Encryption – It’s Not Just For The Paranoid

Recently I purchased a few external hard drives for backup purposes, and the first thing I did with them was to encrypt them using TrueCrypt. When I mention this to people, I generally get a sorta weird look. Sort of a “If you aren’t doing anything illegal [which I’m not, if you care], why do you need to encrypt your drives?”. While one could use encryption for nefarious reasons (and claim 5th amendment rights against forced decryption), there are a number of reasons why encryption of even non-sensitive data (i.e. my music collection) makes sense.

First, let’s talk about the costs of doing this. Using TrueCrypt, my product of choice (and a proven and secure open-source solution), the cost in dollars is $0. TrueCrypt is free, and runs on pretty much any operating system. The only other cost is time. On my computer, I was able to encrypt an entire 1 TB drive in just under 12 hours. To read or write files to this drive, I must mount it in TrueCrypt (Which takes about 5-10 seconds), and unmount it when I’m done (5-10 seconds). The speed of data writing/reading is a bit slower, however since I’m storing files there (and not doing video editing), it’s a negligible difference.

So those are the costs – a few seconds here and there, and an initial 12 hour investment if you want to encrypt an entire 1 TB drive (Encrypting smaller drives, or creating encrypted ‘containers’ (which look like files but act as small encrypted drives within a drive) takes less time).

And here are the benefits:

  1. Peace of Mind with Offsite Backup. You’ve probably heard before that you should keep a copy of your data ‘offsite’. This means, practically, ‘not in your home’. While online services are out there that can do this, for large chunks of data that you want to keep handy, the easiest way I know to do this is to keep a copy at your office or place of business. If that won’t work, your car (assuming it wouldn’t get burned up in the same fire that got the house), or a friend’s / parent’s house would also work. (Fireproof safes, while a good idea, shouldn’t be your only line of defense. Even if they protect the data, it might take days or weeks post-fire to get into them, so a true offsite solution maintains data security and data availability).So you have your offsite location picked out, and you have your external hard drive sitting there. Great. Now just schedule a task or calendar appointment to remind yourself to back up to it regularly, and you’re good to go – right? Well, maybe not. Most of us don’t have exclusive control of our workplaces. While we might have desk drawers that lock, or private offices, someone else usually has a key or can easily obtain one (If you don’t believe me, check out this site that will sell you any desk key you want, provided you can give them the number from the outside of the lock. Not exactly hard to get information!). Now imagine that someone gets into your desk, finds your external hard drive, and decides to power it up. Now they have access to your files, and while you might not have anything all that important in them, do you really want a stranger to have unbridled access to those files? They could peak at your resume, your vacation photos, your home movies, any backed up emails, word documents, budgets, etc… Nothing that will cause you to go to jail or compromise state security, but still – unsettling stuff.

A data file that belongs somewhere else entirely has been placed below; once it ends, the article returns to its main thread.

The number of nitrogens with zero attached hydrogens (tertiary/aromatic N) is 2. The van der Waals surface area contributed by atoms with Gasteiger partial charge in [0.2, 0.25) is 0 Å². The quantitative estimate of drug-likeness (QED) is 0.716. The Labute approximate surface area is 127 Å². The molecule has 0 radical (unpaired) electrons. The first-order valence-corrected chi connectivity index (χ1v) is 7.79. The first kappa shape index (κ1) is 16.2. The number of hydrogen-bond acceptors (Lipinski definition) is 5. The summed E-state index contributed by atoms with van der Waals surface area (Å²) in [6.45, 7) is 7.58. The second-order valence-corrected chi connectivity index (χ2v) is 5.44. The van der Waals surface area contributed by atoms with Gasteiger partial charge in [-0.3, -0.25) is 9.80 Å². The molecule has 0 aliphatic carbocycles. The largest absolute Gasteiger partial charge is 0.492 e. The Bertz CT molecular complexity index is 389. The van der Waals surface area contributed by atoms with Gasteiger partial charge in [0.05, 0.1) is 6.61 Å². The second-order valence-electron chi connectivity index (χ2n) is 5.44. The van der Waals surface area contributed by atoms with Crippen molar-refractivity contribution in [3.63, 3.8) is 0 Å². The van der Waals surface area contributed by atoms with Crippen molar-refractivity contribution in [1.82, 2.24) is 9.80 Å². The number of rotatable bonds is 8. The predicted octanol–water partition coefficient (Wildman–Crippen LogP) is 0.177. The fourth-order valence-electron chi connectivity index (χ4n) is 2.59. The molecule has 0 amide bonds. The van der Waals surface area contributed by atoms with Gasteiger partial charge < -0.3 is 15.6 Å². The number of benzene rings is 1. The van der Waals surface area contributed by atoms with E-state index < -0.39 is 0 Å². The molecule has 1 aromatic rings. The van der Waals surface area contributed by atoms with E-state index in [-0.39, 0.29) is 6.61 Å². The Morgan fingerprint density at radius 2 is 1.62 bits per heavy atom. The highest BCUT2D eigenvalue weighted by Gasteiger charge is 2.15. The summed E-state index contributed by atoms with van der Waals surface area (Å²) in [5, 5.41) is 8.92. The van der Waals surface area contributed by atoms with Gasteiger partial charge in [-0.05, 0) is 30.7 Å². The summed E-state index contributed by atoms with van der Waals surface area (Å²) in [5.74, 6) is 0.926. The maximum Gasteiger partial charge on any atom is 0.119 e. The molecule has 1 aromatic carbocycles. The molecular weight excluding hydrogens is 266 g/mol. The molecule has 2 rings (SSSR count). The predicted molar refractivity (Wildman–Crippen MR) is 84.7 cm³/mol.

2. No Worries When Obsolescence occurs. So eventually that shiny 1 TB (or 2 TB, or 3 TB or whatever) drive is going to seem just as great as a 100 GB drive did 5 years ago. When that happens, do you really want to go through all the work to securely erase all of your personal information off of it? Or are you content to throw it out and let someone access everything because all you did was a quick format? If the data is encrypted in the first place, it’s never in danger or in need of secure deletion, provided the key is unretrievable by the finder.
  3. Got company data worth legal action over? Have you ever signed a Non-disclosure agreement? Ever read the fine print about what a company could do to you if you ‘leak’ out any of their information / databases / lists of customers / etc…? No one intends to break a NDA, however one of the most unfortunate ways one could be broken is through unencrypted hard drives. If you’re storing company backups with your own (because, say, you’re the IT guy at a small shop and it’s just easier to have a copy of the backup for piece of mind), then you need to secure it. Otherwise, bad things could happen.
  4. What’s the downside, exactly? So I’ve just made three good arguments for keeping your data secured. I told you that it takes me about 5-10 seconds to open my encrypted drive, and that read/write speed isn’t greatly impaired (If you’re encrypting a system partition, you might take care to use just 1 level of encryption with TrueCrypt, such as simply AES, since it’s secure and reasonably fast). So really, what is the excuse for not using some form of encryption? Remember, if someone gains access to your data, you can’t simply tell them “Sorry, I was ignorant and too busy to secure this stuff – can you please delete it and give me a second-chance?”.

So there you have it – some very good reasons why you might want to take a bit of time this week and encrypt your backup hard drives. It’ll give you some piece-of-mind, if nothing else.

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